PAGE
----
BWW Reviews: Wilkinson, Waller and Gary Hoff's Killer Set Highlight Tennessee Rep's LITTLE SHOP OF HORRORS


Martha Wilkinson is a force of nature-onstage, offstage, no matter where she goes, the woman is a force of nature and, throughout her career, she's taken on some of musical theater's most coveted roles proving along the way that she can do virtually anything. Now, in Tennessee Repertory Theatre's staging of Little Shop of Horrors, Wilkinson adds yet another stellar performance to her resume, playing the campy musical's offbeat heroine with the ease, grace and unerring comic timing that is her stock in trade.

In short, Wilkinson's performance as Audrey, the flower shop girl with a penchant for ending up with the wrong guy, is one of the best we've seen of the role and its one that yet again establishes her as Music City's queen of musical theater.

Paired with Patrick Waller (whom I referred to as "the male Martha Wilkinson" the first time I ever met him face-to-face-and he didn't punch me, rather he thanked me for the compliment) as Seymour Krelborn, the nebbishy nerd who achieves acclaim and notoriety via the man-eating plant at the center of the plot, Wilkinson is clearly in her element. And together with her old pal Waller, they bring the characters to life with good humor, surprising depth and more heart than you could ever imagine.

Directed by Rene Dunshee Copeland, Tennessee Rep's Little Shop of Horrors is given a darker, more somber and dour ambience in keeping with the source material (the musical is based on a Roger Corman B-movie) and book writer Howard Ashman's slightly more sinister outlook for the musical. Presented in the somewhat intimate confines of TPAC's Andrew Johnson Theatre, Little Shop starts out slowly, its energy building throughout the first act and blossoming to full flower in the show's second stanza.

Gary C. Hoff, 2011 First Night Honoree and Tennessee Rep's extraordinary scenic designer, envelops the Johnson Theatre with his requisite theatrical magic, converting the black box into the very evocation of the skid row of your dreams, providing an imaginative and cleverly produced backdrop for the musical's fantastical plot (unless, of course, you consider a man-eating plant devouring all he surveys to be commonplace). Phillip Franck's atmospheric lighting helps to capture the tone of the piece, as well as lighting the way for this journey to the center of Audrey II's quest for world dominance.

Pam Atha choreographs the onstage hijinks with her usual flair, while Paul Carrol Binkley's musicians deliver the show's score with an easy professionalism that's come to be expected anytime Binkley takes on a new theater assignment.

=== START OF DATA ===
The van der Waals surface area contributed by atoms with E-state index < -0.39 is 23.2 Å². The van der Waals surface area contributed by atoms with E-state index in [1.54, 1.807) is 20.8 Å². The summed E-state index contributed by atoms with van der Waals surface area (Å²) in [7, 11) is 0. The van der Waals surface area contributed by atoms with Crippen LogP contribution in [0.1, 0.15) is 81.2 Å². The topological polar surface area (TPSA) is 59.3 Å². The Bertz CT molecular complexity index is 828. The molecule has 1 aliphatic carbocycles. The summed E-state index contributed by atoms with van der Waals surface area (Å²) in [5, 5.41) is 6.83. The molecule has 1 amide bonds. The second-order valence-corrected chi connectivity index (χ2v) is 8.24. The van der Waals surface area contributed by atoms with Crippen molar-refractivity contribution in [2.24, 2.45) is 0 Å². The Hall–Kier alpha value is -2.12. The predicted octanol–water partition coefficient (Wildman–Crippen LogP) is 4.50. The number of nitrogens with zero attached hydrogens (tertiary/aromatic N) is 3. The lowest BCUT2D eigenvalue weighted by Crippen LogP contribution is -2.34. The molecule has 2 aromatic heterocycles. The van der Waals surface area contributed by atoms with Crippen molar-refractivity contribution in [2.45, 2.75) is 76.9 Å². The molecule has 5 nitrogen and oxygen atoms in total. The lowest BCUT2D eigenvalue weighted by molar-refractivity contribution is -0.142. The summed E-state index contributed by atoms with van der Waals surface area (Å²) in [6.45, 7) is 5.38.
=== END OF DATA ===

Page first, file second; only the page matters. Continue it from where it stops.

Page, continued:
Copeland again displays her deft hand in directing the onstage action, without beating her audience over the head with heavy-handed theatrics. Instead, her focus remains sharp, allowing her nine-person ensemble to have a whole lot of fun while remaining true to the B-movie melodramatics that provide the show's inspiration.

The impeccably paired Wilkinson and Waller bring Audrey and Seymour to life with much sincerity, leavened by zaniness, and their shared trust underscores their onstage pairing with believability.

Wilkinson shows off her glorious voice in Act One's "Somwhere That's Green," giving a master class in how to "act" a showtune and thereby claiming it as your own. Her second act duet with Waller on "Suddenly, Seymour" (is there any song from any show more hauntingly romantic and hopeful?) is beautifully rendered and alone is worth the price of a ticket-the rest of the show can be viewed as a mere lagniappe to the bountiful feast provided by this one number.

Derek Whittaker makes his Tennessee Rep debut in the role of shop owner Mr. Mushnik, the manipulative, calculating flowermonger who sees the prospects of his own future abloom in Seymour's killer weed. Whittaker's performance is perfectly modulated and multi-dimensional as he shows off his total command of comedy: Can anyone do a doubletake with more panache that he? Nope, it can't be done, simple as that.

The estimable Bobby Wyckoff, who just isn't onstage enough for my tastes, takes on a whole slew of roles-chief among them Audrey's sadistic boyfriend, Orin the dentist-and is marvelous, showing off his versatility in the process.

Cast as the show's Greek chorus who, in actuality, are a trio of streetwise urchins who go by the names of Chiffon, Crystal and Ronette (an homage to the girl groups of the 1960s, whose music inspired Alan Menken's tuneful score), Laura Matula, Aleta Myles and Jennifer Whitcomb-Oliva make the most of their time onstage while providing the authentic sound needed to sell Menken's off-kilter lyrics.

Finally, kudos to Bakari King (who provides his amazing voice for Audrey II) and Pete Carden (who provides the physical movement for the violent vegetation), who bring Audrey II to life with such personality and hilarity.

Little Shop of Horrors. Music and lyrics by Alan Menken. Book by Howard Ashman. Directed by Rene Dunshee Copeland. Music direction by Paul Carrol Binkley. Choreography by Pam Atha. Presented by Tennessee Repertory Theatre at TPAC's Andrew Johnson Theatre. Through  May 19. For details, go to

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From This Author Jeffrey Ellis

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